The aim of this study was to compare the clinical outcomes and safety of surgical resection for hepatocellular carcinoma between patients older than 75 years of age (elderly group) and those younger than 75 years (control group).
A total of 92 patients were included in the elderly group and 206 patients were included in the control group. Clinical outcomes including overall survival, recurrence-free survival, and safety were compared between these two groups after initial surgery.
The mean (±SD) observation periods were 2.5±1.8 years in the elderly group and 3.1±2.2 years in the control group. The 1, 3, and 5-year overall survival rates after surgery were 90.0, 73.3, and 43.0%, respectively, in the elderly group and 91.0, 77.5, and 64.4%, respectively, in the control group (P=0.188). The corresponding recurrence-free survival rates were 66.3, 38.8, and 26.2%, respectively, in the elderly group and 66.3, 38.8, and 22.2%, respectively, in the control group (P=0.634). Multivariate analysis identified a total bilirubin level greater than 1.0 mg/dl (P=0.003), a serum albumin level greater than 4.0 g/dl (P=0.005), an α-fetoprotein level greater than 100 ng/ml (P<0.001), and microvascular invasion (P<0.001) as significant factors linked to overall survival, and tumor number (P=0.014) and microvascular invasion (P=0.008) were significant factors associated with recurrence-free survival. There was no significant difference between the two groups in terms of surgery-related serious adverse events (P>0.999).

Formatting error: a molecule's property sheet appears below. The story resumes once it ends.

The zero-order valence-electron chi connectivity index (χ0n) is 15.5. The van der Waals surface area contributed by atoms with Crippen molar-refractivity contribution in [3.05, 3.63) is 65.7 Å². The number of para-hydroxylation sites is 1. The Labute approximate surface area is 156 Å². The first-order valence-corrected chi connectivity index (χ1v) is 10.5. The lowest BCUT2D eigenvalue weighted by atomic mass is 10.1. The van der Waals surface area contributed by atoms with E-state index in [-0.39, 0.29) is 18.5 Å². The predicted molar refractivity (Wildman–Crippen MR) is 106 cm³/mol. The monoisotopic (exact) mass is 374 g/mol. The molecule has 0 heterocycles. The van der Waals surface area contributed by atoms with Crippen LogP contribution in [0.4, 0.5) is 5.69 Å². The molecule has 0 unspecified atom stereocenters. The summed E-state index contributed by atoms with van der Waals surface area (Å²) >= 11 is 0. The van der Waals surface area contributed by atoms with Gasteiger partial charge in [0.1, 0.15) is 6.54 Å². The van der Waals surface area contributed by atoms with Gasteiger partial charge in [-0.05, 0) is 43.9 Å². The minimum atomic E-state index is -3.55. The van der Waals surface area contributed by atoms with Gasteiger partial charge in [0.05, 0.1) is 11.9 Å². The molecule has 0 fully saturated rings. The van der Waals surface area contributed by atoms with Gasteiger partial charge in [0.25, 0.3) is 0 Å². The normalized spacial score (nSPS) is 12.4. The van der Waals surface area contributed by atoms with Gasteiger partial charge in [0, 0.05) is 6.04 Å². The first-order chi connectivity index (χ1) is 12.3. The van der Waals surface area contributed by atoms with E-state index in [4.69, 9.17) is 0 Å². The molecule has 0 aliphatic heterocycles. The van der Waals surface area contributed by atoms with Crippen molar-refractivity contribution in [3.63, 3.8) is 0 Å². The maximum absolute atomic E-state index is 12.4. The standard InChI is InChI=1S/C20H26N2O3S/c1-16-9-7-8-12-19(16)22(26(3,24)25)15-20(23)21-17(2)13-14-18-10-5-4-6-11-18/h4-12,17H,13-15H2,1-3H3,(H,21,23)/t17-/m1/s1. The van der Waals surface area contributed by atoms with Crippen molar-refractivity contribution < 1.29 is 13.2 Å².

Surgical resection appears to be a safe and feasible procedure for the treatment of hepatocellular carcinoma in elderly patients.